Wouldn't it be cool to provide your Tetras, dwarf cichlids, barbs, and other South Ameircan, Southeast Asian, and West African fishes with a more natural, relaxed representation of the physical environments from where they originate?
One which can not only foster effective spawning, but can give the resulting fry protection, as well as benefits from the microorganisms that arise from the decomposition of botanical materials?
With the introduction to the hobby of natural botanical materials, this is now possible in an easy-to-access, convenient-to-use, and economical format.
I remember reading many years ago in aquarium books about using peat moss and to create "more natural" water conditions; mainly, softer, acid water and the benefits of humic acids and tannins that were imparted to the water from this material. We're a generation later, and peat is considered a non-sustainable and increasingly scarce resource; not nearly as pervasive as it once was in serious hobby circles.
Fortunately, we have all sorts of other more sustainable products at our disposal, including seed pods, leaves, and bark from plants which can perform many of the same functions that peat once did, with the added benefit of helping create of more aesthetically pleasing environment for both you and your fishes!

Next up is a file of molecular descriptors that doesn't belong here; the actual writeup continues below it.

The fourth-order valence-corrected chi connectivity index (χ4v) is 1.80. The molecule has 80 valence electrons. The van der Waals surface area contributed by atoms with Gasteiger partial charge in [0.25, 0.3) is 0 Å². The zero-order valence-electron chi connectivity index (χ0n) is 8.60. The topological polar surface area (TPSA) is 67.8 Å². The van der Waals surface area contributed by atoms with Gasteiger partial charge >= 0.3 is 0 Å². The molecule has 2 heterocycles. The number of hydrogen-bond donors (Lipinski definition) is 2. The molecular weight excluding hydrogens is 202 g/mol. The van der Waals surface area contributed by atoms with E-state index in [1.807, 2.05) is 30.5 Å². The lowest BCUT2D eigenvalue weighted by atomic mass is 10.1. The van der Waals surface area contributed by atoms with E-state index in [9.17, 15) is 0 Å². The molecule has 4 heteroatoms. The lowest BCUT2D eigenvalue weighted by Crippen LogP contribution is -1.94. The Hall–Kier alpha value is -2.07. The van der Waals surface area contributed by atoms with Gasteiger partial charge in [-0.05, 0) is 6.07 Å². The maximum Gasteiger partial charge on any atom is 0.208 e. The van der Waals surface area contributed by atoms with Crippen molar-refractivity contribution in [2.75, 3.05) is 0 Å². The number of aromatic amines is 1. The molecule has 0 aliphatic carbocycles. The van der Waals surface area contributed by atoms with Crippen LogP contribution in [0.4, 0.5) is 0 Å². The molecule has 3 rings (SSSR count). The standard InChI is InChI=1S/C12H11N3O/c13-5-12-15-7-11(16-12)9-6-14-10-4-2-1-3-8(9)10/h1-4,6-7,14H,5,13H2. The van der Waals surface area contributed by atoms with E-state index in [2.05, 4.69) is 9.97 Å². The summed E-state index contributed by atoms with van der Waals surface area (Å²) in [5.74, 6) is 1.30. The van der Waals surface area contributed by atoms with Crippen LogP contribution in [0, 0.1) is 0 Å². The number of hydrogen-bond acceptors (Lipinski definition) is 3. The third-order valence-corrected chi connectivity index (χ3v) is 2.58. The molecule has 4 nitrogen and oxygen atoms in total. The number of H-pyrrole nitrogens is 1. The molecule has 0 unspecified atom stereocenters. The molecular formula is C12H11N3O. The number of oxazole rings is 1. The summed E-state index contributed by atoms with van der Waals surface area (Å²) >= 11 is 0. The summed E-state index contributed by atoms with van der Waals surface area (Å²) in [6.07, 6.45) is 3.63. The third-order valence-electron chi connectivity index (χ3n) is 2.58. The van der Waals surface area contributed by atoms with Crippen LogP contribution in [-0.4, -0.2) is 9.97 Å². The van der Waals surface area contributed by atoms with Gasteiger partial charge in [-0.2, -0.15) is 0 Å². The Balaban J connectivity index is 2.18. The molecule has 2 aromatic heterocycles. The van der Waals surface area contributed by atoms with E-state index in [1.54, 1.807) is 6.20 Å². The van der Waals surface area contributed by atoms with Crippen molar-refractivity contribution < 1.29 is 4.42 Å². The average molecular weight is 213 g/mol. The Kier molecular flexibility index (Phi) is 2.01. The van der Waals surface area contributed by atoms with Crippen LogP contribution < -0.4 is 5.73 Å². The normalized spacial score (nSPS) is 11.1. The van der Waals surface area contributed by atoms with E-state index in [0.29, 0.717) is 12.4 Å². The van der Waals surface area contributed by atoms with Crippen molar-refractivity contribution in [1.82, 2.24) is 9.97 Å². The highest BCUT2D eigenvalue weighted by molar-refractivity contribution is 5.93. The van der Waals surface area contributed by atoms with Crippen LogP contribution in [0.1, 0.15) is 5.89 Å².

First and foremost is leaf litter. By using properly prepared leaves of the Indian Almond Tree, Guava, or other tropical trees, you can not only provide your fishes with a realistic and comforting representation of their natural environment- you can help reduce pH and hardness, and, as the leaves decompose, provide a natural supplemental food for fry in the form of "infusoria" and other small microorganisms.
In fact, the use of leaf litter and other botanicals in your substrate is a perfectly acceptable way to create an environment for benthic organisms, that will benefit a wide range of foraging fishes, from Tetras to Loricariids.
(Awesome pic by our friend, Andreas Melander!)
We love the idea of creating an aquarium environment that utilizes these materials to replicate the natural habitats of fishes. Imagine the benefits to your fishes! As we've discussed before, once you get the idea out of your had that "leaves and stuff" breaking down and sort of "evolving" in your aquascape is both natural and beneficial, it's much easier to appreciate them for all of the advantages they bring.
To summarize, the use of aquatic botanicals can benefit your spawning fishes in several ways:
If you're attempting to breed some soft-water fishes and looking for an alternative to the sterile, highly controlled spawning aquarium, may we suggest that you try a more natural setup incorporate a dynamic selection of aquatic botanicals?
Give it some thought, and apply some of your creativity to the process, and let's see what happens!
Stay focused. Stay engaged.